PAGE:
Laurie H. Glimcher, M.D
Irene Heinz Given
Professor of Immunology
Harvard School of Public Health
Professor of Medicine
Harvard Medical School


Preface

The functional and structural integration between different subcellular compartments is essential for the proper function of a cell. At each organelle, different molecular sentinels permanently sense stressful cellular conditions and initiate complex responses that aim either to adapt to the new conditions restoring homeostasis, or to induce cell suicide to eliminate the damaged cell. One particular organelle, the endoplasmic reticulum (ER), had merged as a main subcellular compartment affected in diverse pathological conditions as diverse as cancer, diabetes, and brain disorders. The ER has important roles in physiology including regulating and executing many post-translational modifications of proteins, ensuring their proper folding and facilitating formation of functional protein complexes. The ER is also the place where the biosynthesis of steroids, cholesterol, and other lipids occurs, playing a crucial role in organelle biogenesis and signaling through the generation of lipid second messengers. The ER is well-known as a major calcium store in the cells and thus constitutes a signaling organelle that modulates many cellular processes including proliferation, cell death and differentiation via calcium release.

A number of physiological and pathological conditions alter the protein folding status at the ER, leading to the accumulation of unfolded or misfolded proteins in the ER lumen, a cellular condition referred as “ER stress”. ER stress triggers a complex adaptive reaction known as the unfolded protein response (UPR), which aims the restoration of the homeostasis of this organelle. Activation of the UPR affects the expression of proteins involved in nearly every aspect of the secretory pathway, including protein entry into the ER, folding, glycosylation, ER-associated degradation (ERAD), ER biogenesis, lipid metabolism and vesicular trafficking. The UPR restores the folding capacity to decrease unfolded protein load. Different physiological conditions can induce the UPR by increasing the demand of protein synthesis/secretion or by the generation of excessive misfolded proteins as described for B lymphocytes and pancreatic β cells. Also, abnormal metabolic conditions, such as glucose deprivation can trigger the UPR. Components of the ER stress pathway have been shown to be an important factor for tumor survival and growth due to an adaptation to hypoxia conditions. In addition, in different neurodegenerative conditions associated with protein misfolding (including Huntington's disease, Alzheimer's, Prion-related disorders, amyotrophic lateral sclerosis and others), an irreversible alteration of ER homeostasis has been proposed to be a critical mediator of neuronal dysfunction.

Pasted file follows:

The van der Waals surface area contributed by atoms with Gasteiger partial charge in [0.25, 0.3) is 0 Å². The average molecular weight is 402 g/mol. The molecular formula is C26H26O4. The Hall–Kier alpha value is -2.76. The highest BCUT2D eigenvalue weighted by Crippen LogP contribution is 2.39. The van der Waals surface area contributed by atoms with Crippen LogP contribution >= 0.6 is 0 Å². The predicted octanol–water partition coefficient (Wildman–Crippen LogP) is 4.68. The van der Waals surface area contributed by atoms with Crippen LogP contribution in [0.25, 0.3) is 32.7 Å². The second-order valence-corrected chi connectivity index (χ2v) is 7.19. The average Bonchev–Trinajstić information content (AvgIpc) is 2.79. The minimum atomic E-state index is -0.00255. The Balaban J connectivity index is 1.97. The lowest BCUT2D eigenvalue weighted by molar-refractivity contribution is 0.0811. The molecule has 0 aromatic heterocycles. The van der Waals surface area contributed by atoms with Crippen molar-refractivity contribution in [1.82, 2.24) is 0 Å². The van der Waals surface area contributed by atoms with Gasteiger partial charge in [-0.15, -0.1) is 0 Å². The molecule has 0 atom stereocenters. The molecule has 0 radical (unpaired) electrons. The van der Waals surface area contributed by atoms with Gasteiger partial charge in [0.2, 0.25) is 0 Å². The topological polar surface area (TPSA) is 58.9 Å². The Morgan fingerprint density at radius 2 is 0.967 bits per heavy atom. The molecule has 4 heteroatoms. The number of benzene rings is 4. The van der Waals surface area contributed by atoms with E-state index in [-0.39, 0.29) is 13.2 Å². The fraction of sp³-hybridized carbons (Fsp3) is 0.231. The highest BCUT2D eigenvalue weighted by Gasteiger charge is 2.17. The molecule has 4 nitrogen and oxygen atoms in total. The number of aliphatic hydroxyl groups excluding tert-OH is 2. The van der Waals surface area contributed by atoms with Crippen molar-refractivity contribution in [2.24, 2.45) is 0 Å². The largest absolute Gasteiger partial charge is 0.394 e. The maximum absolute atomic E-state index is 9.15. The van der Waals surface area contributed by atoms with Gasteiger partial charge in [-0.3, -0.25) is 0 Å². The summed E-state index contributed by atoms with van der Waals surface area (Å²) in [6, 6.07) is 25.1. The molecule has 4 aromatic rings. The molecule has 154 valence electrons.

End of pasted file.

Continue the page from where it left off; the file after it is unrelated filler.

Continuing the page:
In this book we put together many specialized chapters discussing the emerging role of ER stress and protein misfolding in diverse pathologies. Dr. Fumico Urano from UMASS gives a comprehensive summary of the experimental data supporting the role of the UPR in diabetes. Crucial mediators in the alleviation of the stress in the ER are protein chaperones and foldases of the Glucose Regulated Protein (GRPs) family. Amy Lee, one of the pioneers in the study of GRPs in apoptosis and ER stress, presents an overview of the multiple functional roles of this family of proteins in cancer. Randal Kaufman, a recognized pioneer in the field, prepared a detailed analysis of the function and interconnection between different UPR signaling pathways.

Accumulation of abnormal protein aggregates composed of misfolded proteins is a common denominator in many neurological disorders. Diferent specialist in diverse neurological disorders, including Drs. Julie Atkin, Hidenori Hichijo, Takashi Momoi, Othman Ghribi, Nibaldo Inestrosa, Claudio Soto, and myself, discuss recent evidences suggesting the involvement of ER stress and other signaling pathways in protein misfolding disorders affecting the nervous system and the possible therapeutic benefits of targeting the UPR. As the reader will conclude from this selected group of chapters, pharmacological targeting of different components of the UPR/ER stress pathway may have therapeutic application for the treatment of many pathological conditions, such as diabetes, cancer and neurological disorders.

Claudio Hetz, PhD
Director Laboratory Cellular Stress and Biomedicine
Institute of Biomedical Sciences
University of Chile
Santiago, Chile.
and Adjunct Professor
Harvard School of Public Health
Boston, USA

List of Contributors

Editor(s):
Claudio Hetz
Institute of Biomedical Sciences, University of Chile
Chile




Contributor(s):
Claudio Hetz
Institute of Biomedical Sciences University of Chile